Playful, in a skittish manner,

She accosted Ural-batur.

Speechless, motionless stood Ural,

For it never flashed upon him

That they might have been acquainted,

Speechless for a while she lingered,

Ere she motioned toward the palace.

Seated there conversed the batur,

Foremost for her health inquiring,

Then relating in succession

Of the places and the people

He had seen upon his journey.

Then the maiden spoke to Ural

And she said to him in this wise:

“Judging from your aspect, yeget,

You come from a far-away land.

For what purpose you have come here

I can only guess, so frankly

Speak your mind, that I may trust you,

Say your word, that I may help you.”

Thus she said, and Ural answered,

“Young as I am, foreign countries

I have come to know while roving,

And whatever land I visit,

Always do I find one person,

One who calls himself the ruler,

One subordinating others,

While these others bow unto him,

Find the strong who eat the weaker,

Bloodshed mixed and merged with tear-shed,


Find one world-pervading evil,

Quite invisible to mortals,

Quite invincible and tireless,

Never tiring of bloodshed,

And this Evil ne’er goes hunting,

Needs no lion for a-riding,

Never looks for a companion,

And my only cherished dream is

To hunt down, to find this Evil,

That’s named Death, and finish off Him,

That accounts at last be settled,

That the world of Him be ridden.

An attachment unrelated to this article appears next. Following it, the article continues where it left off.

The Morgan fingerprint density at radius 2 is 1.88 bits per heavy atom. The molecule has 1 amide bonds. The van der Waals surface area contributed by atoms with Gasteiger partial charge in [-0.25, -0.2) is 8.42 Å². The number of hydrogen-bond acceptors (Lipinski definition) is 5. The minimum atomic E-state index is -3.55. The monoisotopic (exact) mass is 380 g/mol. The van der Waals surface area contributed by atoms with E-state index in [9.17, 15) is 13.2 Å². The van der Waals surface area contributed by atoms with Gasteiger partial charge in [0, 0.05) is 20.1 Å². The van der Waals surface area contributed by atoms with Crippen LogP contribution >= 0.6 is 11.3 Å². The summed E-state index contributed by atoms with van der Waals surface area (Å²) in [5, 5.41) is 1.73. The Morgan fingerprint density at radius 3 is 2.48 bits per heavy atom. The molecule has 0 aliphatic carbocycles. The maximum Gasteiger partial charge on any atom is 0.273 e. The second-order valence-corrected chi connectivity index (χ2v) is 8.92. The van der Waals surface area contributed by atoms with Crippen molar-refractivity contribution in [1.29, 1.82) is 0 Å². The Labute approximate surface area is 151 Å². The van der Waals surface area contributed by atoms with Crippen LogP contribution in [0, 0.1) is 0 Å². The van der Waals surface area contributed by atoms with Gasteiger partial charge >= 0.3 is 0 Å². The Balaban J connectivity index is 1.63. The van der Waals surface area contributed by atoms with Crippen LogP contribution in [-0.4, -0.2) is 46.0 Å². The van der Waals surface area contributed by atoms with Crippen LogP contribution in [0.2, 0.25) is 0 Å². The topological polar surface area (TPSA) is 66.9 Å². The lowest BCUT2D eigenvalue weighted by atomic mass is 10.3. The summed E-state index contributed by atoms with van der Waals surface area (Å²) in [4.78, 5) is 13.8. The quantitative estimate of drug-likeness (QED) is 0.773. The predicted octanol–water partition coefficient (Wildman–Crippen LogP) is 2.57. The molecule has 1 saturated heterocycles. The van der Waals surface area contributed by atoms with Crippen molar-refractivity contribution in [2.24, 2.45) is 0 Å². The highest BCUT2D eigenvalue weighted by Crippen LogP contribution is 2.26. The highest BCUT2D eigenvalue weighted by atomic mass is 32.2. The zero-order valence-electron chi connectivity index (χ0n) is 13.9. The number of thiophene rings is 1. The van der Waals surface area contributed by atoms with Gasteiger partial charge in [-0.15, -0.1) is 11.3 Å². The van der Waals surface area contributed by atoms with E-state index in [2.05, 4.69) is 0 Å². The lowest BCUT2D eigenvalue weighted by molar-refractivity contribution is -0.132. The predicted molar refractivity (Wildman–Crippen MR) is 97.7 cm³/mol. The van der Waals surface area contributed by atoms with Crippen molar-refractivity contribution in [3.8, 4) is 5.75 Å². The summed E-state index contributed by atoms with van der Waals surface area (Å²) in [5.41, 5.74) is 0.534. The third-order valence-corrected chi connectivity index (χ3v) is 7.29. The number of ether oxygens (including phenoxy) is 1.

From a fowl brought home in childhood,

Brought as game from hunt, I found out

That there is the only medium

That can save from Death, from dying.”

Homai answered him in this wise:

“Life on Earth will be eternal,

Life will not pass into black ground,

If the Spring of Life belonging

To the dev-shah is of access,

And this Spring no man has seen yet,

For it lies not in my country.

If you count on my assistance

In attaining your life-object,

In procuring magic water,

This is the condition I lay down:

Think and take your own way, yeget,

For you’ve seen the serpent’s country,

For you have yourself acquainted

With the right-hand and the left-hand,

So you are free to take your own path.

Seek the bird unseen, unheard-of,

That the beauty of the world’s birds

In her own self has embodies.

In a land unknown this bird dwells.

Should you seek and bring her hither,

I would grant you my assistance,

That you reach this spring of magic,

So that you fulfil your day-dream.”

Ural said, “I am a batur

From a land unseen, unheard-of,

Journeying, roaming the entire world

For to see both Good and Evil,

To trace Evil-Death and slay Him,

That the world may be spared of Him,

That it may have ease and comfort,

So I’ll find this bird of wonder,

And thereby enjoy your favour.

In response to the condition

You have laid I’ll say in this wise:

I’ve no cart to carry gold on,

I have no sweetheart to give her

Anything of earthly treasures,

But for Good I will spare nothing,

For there’s only Death and naught else

That I wait to square accounts with.

Help me to fulfil man’s day-dream,

That this land be free and peaceful,

And against Death, fearing nothing,

Help me rise up, help me o’ercome!

Offer me a gift of magic,

That it may be my companion,

Be my faithful mate in battle,

When I start my war against Death,

That I wipe man’s tears for ever!

Thus it is the gift I ask for,

Say, then, what gift do you offer?”

Homai said: “In blaze he burns not

And in water he drowns never,

He leaves all the winds behind him,

Running valorously onward,

Flying over rock and mountain,

But a temerarious yeget